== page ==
• Telecommunications Act
  • Fair Housing Act
  • Air Carrier Access Act
  • National Voter Registration Act
  • Individuals with Disabilities Education Act

Disability Law Paralegals in Private Practice

Disability law practices will often be part of law offices that specialize in family or elder care law. Families who suddenly find themselves coping with a family member with reduced mobility and greater care requirements often end up turning to Social Security Disability as a way to afford expensive services. This has a lot of overlap with the type of work that elder care practices handle with Social Security in general.

Social Security is a program that operates under the Social Security Administration, a federal agency. This means the program is governed largely by administrative regulations, and because administrative law is a domain separate from civil or criminal law, in administrative courts paralegals are actually allowed to represent their clients directly without the supervision of an attorney. In these administrative law hearings, a paralegal can make arguments, present evidence, address the judge, and generally handle most of the same functions an attorney would handle in the courtroom.

An onerous part of disability law involves proving that a disability exists. The ADA defines a disabled person “as a person who has a physical or mental impairment that substantially limits one or more major life activities, a person who has a history or record of such an impairment, or a person who is perceived by others as having such an impairment.”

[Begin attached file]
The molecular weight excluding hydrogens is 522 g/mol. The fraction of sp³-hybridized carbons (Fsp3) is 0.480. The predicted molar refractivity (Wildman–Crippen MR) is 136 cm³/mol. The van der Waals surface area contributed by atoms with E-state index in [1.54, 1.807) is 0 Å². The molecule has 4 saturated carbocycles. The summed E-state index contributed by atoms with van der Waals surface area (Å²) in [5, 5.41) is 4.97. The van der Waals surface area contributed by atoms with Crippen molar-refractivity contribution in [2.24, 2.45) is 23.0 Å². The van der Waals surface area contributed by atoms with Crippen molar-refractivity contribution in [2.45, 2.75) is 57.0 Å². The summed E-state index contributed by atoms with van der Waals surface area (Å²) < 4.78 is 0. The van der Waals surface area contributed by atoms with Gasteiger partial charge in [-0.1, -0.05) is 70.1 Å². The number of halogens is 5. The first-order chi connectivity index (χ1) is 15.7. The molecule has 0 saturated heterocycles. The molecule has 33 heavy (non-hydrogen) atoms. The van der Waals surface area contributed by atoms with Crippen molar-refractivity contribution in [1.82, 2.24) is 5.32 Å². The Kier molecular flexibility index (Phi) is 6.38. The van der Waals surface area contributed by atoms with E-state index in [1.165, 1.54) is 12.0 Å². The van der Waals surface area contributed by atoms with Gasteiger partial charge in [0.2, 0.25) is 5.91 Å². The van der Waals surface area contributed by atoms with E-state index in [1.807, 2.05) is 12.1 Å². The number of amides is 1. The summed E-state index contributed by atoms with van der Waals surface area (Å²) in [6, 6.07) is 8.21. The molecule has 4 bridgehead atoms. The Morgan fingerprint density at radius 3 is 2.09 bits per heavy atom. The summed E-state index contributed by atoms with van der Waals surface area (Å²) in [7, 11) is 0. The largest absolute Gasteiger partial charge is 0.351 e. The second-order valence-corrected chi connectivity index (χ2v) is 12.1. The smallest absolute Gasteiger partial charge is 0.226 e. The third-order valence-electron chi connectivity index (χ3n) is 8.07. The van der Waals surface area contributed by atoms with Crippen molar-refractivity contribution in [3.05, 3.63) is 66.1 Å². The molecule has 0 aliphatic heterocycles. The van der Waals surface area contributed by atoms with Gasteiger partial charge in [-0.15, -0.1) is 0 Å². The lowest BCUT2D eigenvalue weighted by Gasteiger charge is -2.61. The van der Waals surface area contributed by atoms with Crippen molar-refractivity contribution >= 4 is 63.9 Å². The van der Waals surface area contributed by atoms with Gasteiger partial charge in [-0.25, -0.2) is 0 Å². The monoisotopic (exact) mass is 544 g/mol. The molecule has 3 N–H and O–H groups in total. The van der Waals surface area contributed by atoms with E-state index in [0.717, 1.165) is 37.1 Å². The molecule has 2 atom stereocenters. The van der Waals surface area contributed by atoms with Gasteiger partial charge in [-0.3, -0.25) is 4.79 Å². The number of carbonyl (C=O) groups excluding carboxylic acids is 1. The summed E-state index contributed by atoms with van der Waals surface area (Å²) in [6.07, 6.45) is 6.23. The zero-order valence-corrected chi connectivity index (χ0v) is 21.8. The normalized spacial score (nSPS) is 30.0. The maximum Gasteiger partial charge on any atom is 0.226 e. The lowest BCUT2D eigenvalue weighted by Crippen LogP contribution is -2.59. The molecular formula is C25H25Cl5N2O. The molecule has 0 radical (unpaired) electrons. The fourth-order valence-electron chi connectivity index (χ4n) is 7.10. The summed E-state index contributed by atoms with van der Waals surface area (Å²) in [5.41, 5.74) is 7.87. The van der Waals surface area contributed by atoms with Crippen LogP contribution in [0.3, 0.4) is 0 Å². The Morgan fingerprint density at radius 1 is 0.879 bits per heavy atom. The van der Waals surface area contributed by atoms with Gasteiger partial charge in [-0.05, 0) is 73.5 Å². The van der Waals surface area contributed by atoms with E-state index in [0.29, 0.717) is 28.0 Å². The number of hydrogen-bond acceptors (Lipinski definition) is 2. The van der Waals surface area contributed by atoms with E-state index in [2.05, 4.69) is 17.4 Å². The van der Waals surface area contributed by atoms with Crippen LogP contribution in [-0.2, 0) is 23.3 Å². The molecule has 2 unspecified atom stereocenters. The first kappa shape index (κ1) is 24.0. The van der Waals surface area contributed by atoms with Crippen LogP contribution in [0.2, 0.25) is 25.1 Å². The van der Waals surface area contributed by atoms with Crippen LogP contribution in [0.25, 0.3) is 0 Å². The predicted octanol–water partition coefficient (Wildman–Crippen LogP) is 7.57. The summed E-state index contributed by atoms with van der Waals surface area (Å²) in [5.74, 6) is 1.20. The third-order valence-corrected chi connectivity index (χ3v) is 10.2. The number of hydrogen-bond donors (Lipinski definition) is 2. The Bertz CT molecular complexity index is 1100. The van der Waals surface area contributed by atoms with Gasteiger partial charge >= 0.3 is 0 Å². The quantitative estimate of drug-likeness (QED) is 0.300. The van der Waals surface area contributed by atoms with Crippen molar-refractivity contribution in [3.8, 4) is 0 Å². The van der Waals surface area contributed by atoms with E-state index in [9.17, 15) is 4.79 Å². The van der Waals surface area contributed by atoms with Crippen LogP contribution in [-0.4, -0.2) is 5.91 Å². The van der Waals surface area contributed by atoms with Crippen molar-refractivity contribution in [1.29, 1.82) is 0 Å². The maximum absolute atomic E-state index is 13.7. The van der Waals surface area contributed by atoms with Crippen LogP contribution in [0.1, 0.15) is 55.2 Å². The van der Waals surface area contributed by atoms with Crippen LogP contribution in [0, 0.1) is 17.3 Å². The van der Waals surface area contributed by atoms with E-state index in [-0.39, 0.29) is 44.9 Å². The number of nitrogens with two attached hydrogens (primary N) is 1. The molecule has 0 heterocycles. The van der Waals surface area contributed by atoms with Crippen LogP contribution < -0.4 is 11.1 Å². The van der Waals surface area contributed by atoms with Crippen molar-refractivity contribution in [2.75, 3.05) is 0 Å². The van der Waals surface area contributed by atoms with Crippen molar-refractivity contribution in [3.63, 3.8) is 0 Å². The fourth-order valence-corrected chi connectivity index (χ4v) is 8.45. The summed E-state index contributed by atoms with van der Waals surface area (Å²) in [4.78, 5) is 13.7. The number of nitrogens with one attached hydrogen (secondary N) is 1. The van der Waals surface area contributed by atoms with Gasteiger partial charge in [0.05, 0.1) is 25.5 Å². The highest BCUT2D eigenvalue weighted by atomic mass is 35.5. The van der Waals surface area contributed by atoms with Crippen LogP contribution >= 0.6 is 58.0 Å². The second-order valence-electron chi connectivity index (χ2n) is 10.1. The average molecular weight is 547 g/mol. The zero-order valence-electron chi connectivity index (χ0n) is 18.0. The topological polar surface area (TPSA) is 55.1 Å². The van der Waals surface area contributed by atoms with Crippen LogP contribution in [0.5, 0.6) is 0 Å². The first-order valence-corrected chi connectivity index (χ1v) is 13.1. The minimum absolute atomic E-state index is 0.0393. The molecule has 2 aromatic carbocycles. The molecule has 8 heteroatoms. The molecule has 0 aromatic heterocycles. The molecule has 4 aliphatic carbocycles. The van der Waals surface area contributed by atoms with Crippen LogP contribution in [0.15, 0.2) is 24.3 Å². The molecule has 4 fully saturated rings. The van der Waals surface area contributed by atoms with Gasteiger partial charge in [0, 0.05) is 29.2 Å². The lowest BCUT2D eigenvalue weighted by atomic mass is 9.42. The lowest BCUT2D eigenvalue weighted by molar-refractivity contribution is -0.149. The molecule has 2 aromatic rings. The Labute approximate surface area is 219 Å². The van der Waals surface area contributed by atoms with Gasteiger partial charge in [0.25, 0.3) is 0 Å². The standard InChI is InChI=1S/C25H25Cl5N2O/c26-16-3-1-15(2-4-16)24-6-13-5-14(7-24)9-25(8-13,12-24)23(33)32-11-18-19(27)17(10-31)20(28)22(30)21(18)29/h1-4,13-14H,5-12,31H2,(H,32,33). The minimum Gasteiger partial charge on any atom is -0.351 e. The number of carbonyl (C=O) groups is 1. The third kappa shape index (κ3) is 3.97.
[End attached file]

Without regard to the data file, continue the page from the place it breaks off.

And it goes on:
This status is frequently proved through the use of mental health evaluations or functional capacity evaluations. Paralegals often book the appointments for these evaluations with providers and follow up to receive the reports. They may arrange for evaluators to provide expert witness testimony in court to support a disability case.

Paralegals usually sit in on the initial interview with these clients and maintain the case file. Often, they serve as the primary point of contact for the client and their family. Going through a complex bureaucratic process or court case is particularly distressing on top of the daily difficulties of navigating the world with a disability, so compassion is a valuable quality in these positions.

Excellent communication skills are also important. In particular, it can be very difficult for clients to understand that a particular illness or infirmity may not necessarily be considered a disability. It’s up to the paralegal and attorney on the case to evaluate medical reports to determine what issues may or may not be accepted—and to explain to the client why that is the case.

Paralegals working on SSI disability claims can expect to spend a lot of time talking to the regional Office of Disability Review and Adjudication (ODAR) and the National Appeals Council when it becomes necessary to escalate claims.

In addition to working with Social Security and Medicare or Medicaid programs to obtain coverage for disabled clients, paralegals frequently find themselves tussling with insurance companies. For injuries that are work-related, paralegals will work with state departments of labor and industries.

How to Prepare for a Position as a Paralegal Working in Disability Law

In most respects, work in disability law can simply be viewed as a sort of specialization in administrative law or litigation. There are no disability-oriented certificate or specialty programs available; however, certificate programs through colleges and universities that teach to the litigation specialization can be very useful for paralegals expecting to see a lot of courtroom time.

The big national certification agencies also offer specialty certification programs relevant to paralegals involved in litigation. These include:

Because disability work involves a lot of time interacting with medical professionals and reading medical files, a background in healthcare law is also desirable. Although there are no certifications in this field, some paralegal degree programs do offer a healthcare specialization as an optional course track.